I am trying to build some DIY LED fixtures to light my saltwater aquarium. They need to be dimmable, and I want to dim them with Pots for convenience versus a controller. It will probably be clear by the end of this thread that I am a novice at best, but here's what I have so far.

I selected the MeanWell LDD-1000h driver to run my lights. http://www.meanwell.com/search/LDD-H/LDD-H-spec.pdf

I chose this driver because it's PWM dimmable and in aquarium lighting, the spectral output of each diode is important so PWM is the obvious choice over CCR dimming. also, this driver is economical as I am building 5 fixtures (Multiple tanks) and there are very few drivers that have pwm dimming on board without exponentially driving up the price. my plan was to build a controller using a 555 timer with the output pin connected to the dimming pin. According to the countless posts I have read through, this should work but in practice it has not.

I built this circuit among several others, but I thought this was going to do the trick. Circuit diagram

I calculated the resistance and capacitance values using this formula: f=1/(.693 x C x (R1 + 2 x Pot1)) and where f= frequency in Hz, R1 and Pot1= Ohms, and C= Farads. knowing that I need a minimum of 100Hz, and a maximum of 1kHz, I plugged in the values of the Pot I am using, and various resistors and capacitors I have at my disposal until I arrived at these figures that while not perfect, should have worked.

I have scoured the net, built countless circuits and still cannot get this driver to dim. can anyone weigh in on this? I have seen some circuits built with mosfets connected between the timer output and the controlled device. I don't understand what that does and therefore am not sure if that might be the missing piece to my circuit? Any help would be much appreciated!


1 Answer 1


You should tie the /RESET pin to Vcc. If you have a CMOS type this can keep it from working.

Pin 5 may be optionally connected to ground through a 10nF capacitor, but leaving the pin open will not keep the circuit form working.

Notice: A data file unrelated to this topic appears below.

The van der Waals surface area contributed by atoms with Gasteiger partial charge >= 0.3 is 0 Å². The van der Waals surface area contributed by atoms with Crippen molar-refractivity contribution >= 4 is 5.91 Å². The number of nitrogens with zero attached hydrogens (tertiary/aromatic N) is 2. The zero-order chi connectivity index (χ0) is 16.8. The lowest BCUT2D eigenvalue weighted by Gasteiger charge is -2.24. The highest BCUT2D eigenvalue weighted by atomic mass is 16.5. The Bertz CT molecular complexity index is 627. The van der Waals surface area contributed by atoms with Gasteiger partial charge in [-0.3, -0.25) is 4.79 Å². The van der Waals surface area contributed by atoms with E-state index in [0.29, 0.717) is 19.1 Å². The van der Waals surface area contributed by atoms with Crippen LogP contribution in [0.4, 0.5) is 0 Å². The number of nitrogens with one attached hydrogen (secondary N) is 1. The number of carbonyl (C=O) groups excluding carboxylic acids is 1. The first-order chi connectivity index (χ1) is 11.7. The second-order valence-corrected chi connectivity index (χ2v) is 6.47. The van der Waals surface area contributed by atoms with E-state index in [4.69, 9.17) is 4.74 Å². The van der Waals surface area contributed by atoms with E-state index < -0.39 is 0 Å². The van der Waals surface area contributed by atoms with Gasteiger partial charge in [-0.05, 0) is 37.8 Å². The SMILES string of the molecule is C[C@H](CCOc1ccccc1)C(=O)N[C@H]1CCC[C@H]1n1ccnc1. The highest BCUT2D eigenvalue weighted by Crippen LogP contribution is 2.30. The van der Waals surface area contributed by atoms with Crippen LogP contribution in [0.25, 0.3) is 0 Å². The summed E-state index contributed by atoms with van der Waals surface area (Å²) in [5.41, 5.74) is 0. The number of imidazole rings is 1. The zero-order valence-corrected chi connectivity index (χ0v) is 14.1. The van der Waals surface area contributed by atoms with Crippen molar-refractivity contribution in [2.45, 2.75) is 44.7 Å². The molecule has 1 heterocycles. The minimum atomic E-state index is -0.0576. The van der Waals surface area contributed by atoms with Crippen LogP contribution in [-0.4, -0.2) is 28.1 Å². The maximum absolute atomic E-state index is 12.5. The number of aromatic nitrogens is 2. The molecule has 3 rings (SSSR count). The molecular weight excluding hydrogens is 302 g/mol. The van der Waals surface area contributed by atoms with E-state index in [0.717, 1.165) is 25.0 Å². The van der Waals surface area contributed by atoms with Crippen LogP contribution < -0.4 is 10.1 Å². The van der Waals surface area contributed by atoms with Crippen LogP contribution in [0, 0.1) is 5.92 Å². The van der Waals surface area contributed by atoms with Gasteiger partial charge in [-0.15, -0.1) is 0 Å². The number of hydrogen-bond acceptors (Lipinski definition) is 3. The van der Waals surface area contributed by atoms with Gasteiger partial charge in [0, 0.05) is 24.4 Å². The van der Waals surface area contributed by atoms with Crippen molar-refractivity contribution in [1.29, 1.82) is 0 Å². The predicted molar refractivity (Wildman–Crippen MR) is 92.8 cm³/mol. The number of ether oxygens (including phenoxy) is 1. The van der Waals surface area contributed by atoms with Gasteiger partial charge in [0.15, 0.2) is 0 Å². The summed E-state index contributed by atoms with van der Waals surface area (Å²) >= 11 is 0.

Your power supply needs two connections (only one is shown connected in the above schematic), but it should not be as high as 8.4V. The module specifies no higher than 6V. I suggest an LM7805 regulator to give you 5.0V if you don't have such a supply available. It's not clear whether excessive input voltage would damage the module, so I would avoid it.

The circuit you show will allow the average light to be varied from mostly on to around half brightness. If you want more range than that, it's better to use a couple diodes with the circuit. If you have the CMOS type there is an even better way to connect it- leaving pin 7 open and using the output. You can test the 555 output with an LED and resistor to GND- it should vary the brightness- before connecting it to the module.

  • \$\begingroup\$ Thank you so much for offering your help. I did as you said and I tied the reset to Vcc and connected an LED through a resistor to the circuit and it lights at full intensity but doesn't dim. \$\endgroup\$ Commented Apr 25, 2015 at 6:42
  • \$\begingroup\$ 50% change in intensity is not much .. Maybe try adding a few hundred uF to C1 to see if it's actually working (assuming you don't have an oscilloscope). \$\endgroup\$ Commented Apr 25, 2015 at 12:02

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